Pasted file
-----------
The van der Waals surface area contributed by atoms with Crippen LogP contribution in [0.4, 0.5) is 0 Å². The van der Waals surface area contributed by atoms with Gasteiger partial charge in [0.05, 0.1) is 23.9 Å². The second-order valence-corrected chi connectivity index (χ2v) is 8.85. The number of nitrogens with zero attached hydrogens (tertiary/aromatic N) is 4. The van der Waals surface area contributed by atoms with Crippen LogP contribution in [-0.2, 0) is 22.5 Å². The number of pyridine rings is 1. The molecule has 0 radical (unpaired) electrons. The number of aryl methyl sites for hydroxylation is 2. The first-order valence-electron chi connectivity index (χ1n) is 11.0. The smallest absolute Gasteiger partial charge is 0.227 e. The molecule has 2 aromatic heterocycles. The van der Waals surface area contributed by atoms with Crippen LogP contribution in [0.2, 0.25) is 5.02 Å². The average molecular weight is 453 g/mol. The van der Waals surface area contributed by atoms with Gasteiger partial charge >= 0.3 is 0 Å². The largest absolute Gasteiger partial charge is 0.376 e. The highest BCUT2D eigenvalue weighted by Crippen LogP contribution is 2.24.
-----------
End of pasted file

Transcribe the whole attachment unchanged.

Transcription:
The van der Waals surface area contributed by atoms with Crippen LogP contribution in [0.4, 0.5) is 0 Å². The van der Waals surface area contributed by atoms with Gasteiger partial charge in [0.05, 0.1) is 23.9 Å². The second-order valence-corrected chi connectivity index (χ2v) is 8.85. The number of nitrogens with zero attached hydrogens (tertiary/aromatic N) is 4. The van der Waals surface area contributed by atoms with Crippen LogP contribution in [-0.2, 0) is 22.5 Å². The number of pyridine rings is 1. The molecule has 0 radical (unpaired) electrons. The number of aryl methyl sites for hydroxylation is 2. The first-order valence-electron chi connectivity index (χ1n) is 11.0. The smallest absolute Gasteiger partial charge is 0.227 e. The molecule has 2 aromatic heterocycles. The van der Waals surface area contributed by atoms with Crippen LogP contribution in [0.2, 0.25) is 5.02 Å². The average molecular weight is 453 g/mol. The van der Waals surface area contributed by atoms with Gasteiger partial charge >= 0.3 is 0 Å². The largest absolute Gasteiger partial charge is 0.376 e. The highest BCUT2D eigenvalue weighted by Crippen LogP contribution is 2.24.